• That he be fluent in both Arabic and English; reading, writing, and speaking.
  • That he be a PhD holder and a professor or associate professor at an accredited university or universities.
  • Priority of appointment will be for a local scholar, then those hailing from Palestine, Jordan, Syria, Lebanon and Iraq.
  • If applicants for the Integral Chairs are found to be of equal qualifications, priority will be given to those who are members of the Royal Aal al-Bayt Institute for Islamic Thought.
  • The Board may reduce the condition of the professor being a hafiz of the Holy Qur’an to being a hafiz of six parts (ajza’) of the Qur’an.
  • The Board must recommend to the Board of Trustees to dismiss the professor if he breaches a critical condition of the professorship.

Rights and Privileges of the Professor

  • A monthly stipend of 5,000 Jordanian Dinars (approximately $7,000 US).
  • Suitable accommodation and health insurance for the professor and his/her family.
  • Administrative support and secretarial work.
  • If the professor is not a citizen of the Hashemite Kingdom of Jordan, he will be granted diplomatic status.

Applications should be submitted along with a resume, a recent photograph and a copy of the applicant’s passport. Applicants should also include photocopies of cover pages of any published works, including research papers. The names of three references should also be included and sent to the following address no later than 6th June, 2012:

The World Islamic Sciences and Education University

Amman, Jordan.

Learn more about the Chairs and download application forms by visiting the following pages on W.I.S.E. University’s website:

 


University of Bristol, UK – Teaching Fellow in East Asian Religions

<http://www.h-net.org/jobs/job_display.php?id=44609>


University of Oxford – Departmental Lecturer in Early Islamic History

<http://www.h-net.org/jobs/job_display.php?id=44597>


Virginia Polytechnic Institute and State University – Visiting

Assistant Professor, Middle Eastern History

<http://www.h-net.org/jobs/job_display.php?id=44630>


CALLS FOR PAPERS


CALL FOR PAPERS: WORKSHOP

Catachreses? ‘Gender’, ‘Religion’, and ‘Postcoloniality’

December 17–19 2012

Hosted by the Centre for Gender and Religions Research School of Oriental & African Studies, University of London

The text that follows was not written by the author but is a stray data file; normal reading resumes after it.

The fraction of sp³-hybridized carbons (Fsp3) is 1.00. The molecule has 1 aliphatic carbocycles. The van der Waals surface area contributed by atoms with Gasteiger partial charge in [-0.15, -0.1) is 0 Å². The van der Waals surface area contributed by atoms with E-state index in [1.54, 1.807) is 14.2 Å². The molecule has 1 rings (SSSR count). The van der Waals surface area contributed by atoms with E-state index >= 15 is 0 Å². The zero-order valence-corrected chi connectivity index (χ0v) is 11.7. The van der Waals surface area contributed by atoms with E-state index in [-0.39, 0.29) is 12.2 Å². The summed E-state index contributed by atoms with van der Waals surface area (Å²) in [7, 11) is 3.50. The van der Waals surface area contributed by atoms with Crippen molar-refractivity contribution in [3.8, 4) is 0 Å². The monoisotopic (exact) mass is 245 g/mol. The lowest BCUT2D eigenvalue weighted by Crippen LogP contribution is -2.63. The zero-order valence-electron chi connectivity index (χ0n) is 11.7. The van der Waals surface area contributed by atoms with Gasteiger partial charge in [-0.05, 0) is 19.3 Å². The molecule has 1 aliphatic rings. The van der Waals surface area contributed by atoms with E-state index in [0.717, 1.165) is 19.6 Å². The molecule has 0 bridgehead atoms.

on behalf of the ‘Innovations in the Study of Religion and Gender Project’ funded by The Netherlands Organisation for Scientific Research

The intimate bonds between colonial scholarship, European colonialism, and the discursive production and employment of ‘religion’ have by now been well charted as have the alternately fruitful and vexed exchanges between feminist, gender-critical, and postcolonial bodies of theory. It is curious, therefore, that there has been so sparse an engagement in the field of Religion and Gender (R&G) concerning the potential intersections between its eponymous objects of study and the constellation of concepts marked as and by ‘postcoloniality’. Even a cursory review of literature in the field in the last decade reveals a startling absence of sustained reflection by R&G scholars on the implications that postcolonial theory might have for their theorizations of gendered practices, identifications, and discourses within religious traditions, or of the ways in which the field itself might require reformulation and revision in light of the compelling epistemological and ontological challenges posed to metropolitan academia by a variety of postcolonialisms. Also worthy of note is the parallel lack of direct attention in postcolonial literature to the assertion of, or resistance to the imposition of ‘religious’ identities in response to colonial valuations of culture, communal identity, and social formations. Under the rubric of ‘postsecularism’, considerations of the overlooked relationship between gender and religion are only now beginning to garner attention, as postcolonial scholars have started to attend more forcefully to the ways that religious affiliation provides rich contexts within which women are able articulate political imaginaries that are consciously resistant to secular-liberalist and feminist frameworks of organising. There is as yet, however, little analysis of the possible formulations of masculinity that are enabled, prevented, or dissimulated via the conjunction of ‘religion’ and ‘postcoloniality’. Furthermore, little attention has been paid to the imperative question as to how ‘postcoloniality’ challenges, criticizes and moves forward discussions initiated by queer theory in relation to religion.